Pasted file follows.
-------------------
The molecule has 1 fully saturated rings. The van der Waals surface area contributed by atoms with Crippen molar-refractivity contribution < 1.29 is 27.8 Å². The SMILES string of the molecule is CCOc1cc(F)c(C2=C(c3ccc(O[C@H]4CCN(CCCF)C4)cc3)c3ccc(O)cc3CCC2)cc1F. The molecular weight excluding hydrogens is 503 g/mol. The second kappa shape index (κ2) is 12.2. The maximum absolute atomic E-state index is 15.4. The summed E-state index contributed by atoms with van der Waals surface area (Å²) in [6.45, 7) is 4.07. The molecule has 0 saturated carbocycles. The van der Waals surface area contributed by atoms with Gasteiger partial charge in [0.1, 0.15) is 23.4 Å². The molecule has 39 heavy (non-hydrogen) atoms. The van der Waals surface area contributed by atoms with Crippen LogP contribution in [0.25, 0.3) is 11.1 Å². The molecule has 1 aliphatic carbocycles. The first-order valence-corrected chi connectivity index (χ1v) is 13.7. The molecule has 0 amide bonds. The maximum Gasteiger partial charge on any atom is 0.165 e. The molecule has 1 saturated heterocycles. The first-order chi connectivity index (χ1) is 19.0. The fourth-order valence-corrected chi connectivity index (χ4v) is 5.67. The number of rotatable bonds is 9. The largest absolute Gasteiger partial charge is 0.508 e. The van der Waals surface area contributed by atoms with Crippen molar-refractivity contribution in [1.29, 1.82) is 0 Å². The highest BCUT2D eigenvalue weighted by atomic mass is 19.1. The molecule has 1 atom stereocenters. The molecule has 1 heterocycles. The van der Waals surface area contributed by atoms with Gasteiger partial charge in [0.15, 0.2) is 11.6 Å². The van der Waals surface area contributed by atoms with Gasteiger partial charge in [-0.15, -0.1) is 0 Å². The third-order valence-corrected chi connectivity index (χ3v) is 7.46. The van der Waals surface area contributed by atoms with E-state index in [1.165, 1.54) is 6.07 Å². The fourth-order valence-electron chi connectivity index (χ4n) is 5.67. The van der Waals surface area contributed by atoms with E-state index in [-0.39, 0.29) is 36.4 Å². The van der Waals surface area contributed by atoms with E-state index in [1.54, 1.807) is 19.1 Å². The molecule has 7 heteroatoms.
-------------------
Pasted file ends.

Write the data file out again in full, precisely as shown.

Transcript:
The molecule has 1 fully saturated rings. The van der Waals surface area contributed by atoms with Crippen molar-refractivity contribution < 1.29 is 27.8 Å². The SMILES string of the molecule is CCOc1cc(F)c(C2=C(c3ccc(O[C@H]4CCN(CCCF)C4)cc3)c3ccc(O)cc3CCC2)cc1F. The molecular weight excluding hydrogens is 503 g/mol. The second kappa shape index (κ2) is 12.2. The maximum absolute atomic E-state index is 15.4. The summed E-state index contributed by atoms with van der Waals surface area (Å²) in [6.45, 7) is 4.07. The molecule has 0 saturated carbocycles. The van der Waals surface area contributed by atoms with Gasteiger partial charge in [0.1, 0.15) is 23.4 Å². The molecule has 39 heavy (non-hydrogen) atoms. The van der Waals surface area contributed by atoms with Crippen LogP contribution in [0.25, 0.3) is 11.1 Å². The molecule has 1 aliphatic carbocycles. The first-order valence-corrected chi connectivity index (χ1v) is 13.7. The molecule has 0 amide bonds. The maximum Gasteiger partial charge on any atom is 0.165 e. The molecule has 1 saturated heterocycles. The first-order chi connectivity index (χ1) is 19.0. The fourth-order valence-corrected chi connectivity index (χ4v) is 5.67. The number of rotatable bonds is 9. The largest absolute Gasteiger partial charge is 0.508 e. The van der Waals surface area contributed by atoms with Crippen molar-refractivity contribution in [1.29, 1.82) is 0 Å². The highest BCUT2D eigenvalue weighted by atomic mass is 19.1. The molecule has 1 atom stereocenters. The molecule has 1 heterocycles. The van der Waals surface area contributed by atoms with Gasteiger partial charge in [0.15, 0.2) is 11.6 Å². The van der Waals surface area contributed by atoms with Gasteiger partial charge in [-0.15, -0.1) is 0 Å². The third-order valence-corrected chi connectivity index (χ3v) is 7.46. The van der Waals surface area contributed by atoms with E-state index in [1.165, 1.54) is 6.07 Å². The fourth-order valence-electron chi connectivity index (χ4n) is 5.67. The van der Waals surface area contributed by atoms with E-state index in [-0.39, 0.29) is 36.4 Å². The van der Waals surface area contributed by atoms with E-state index in [1.54, 1.807) is 19.1 Å². The molecule has 7 heteroatoms.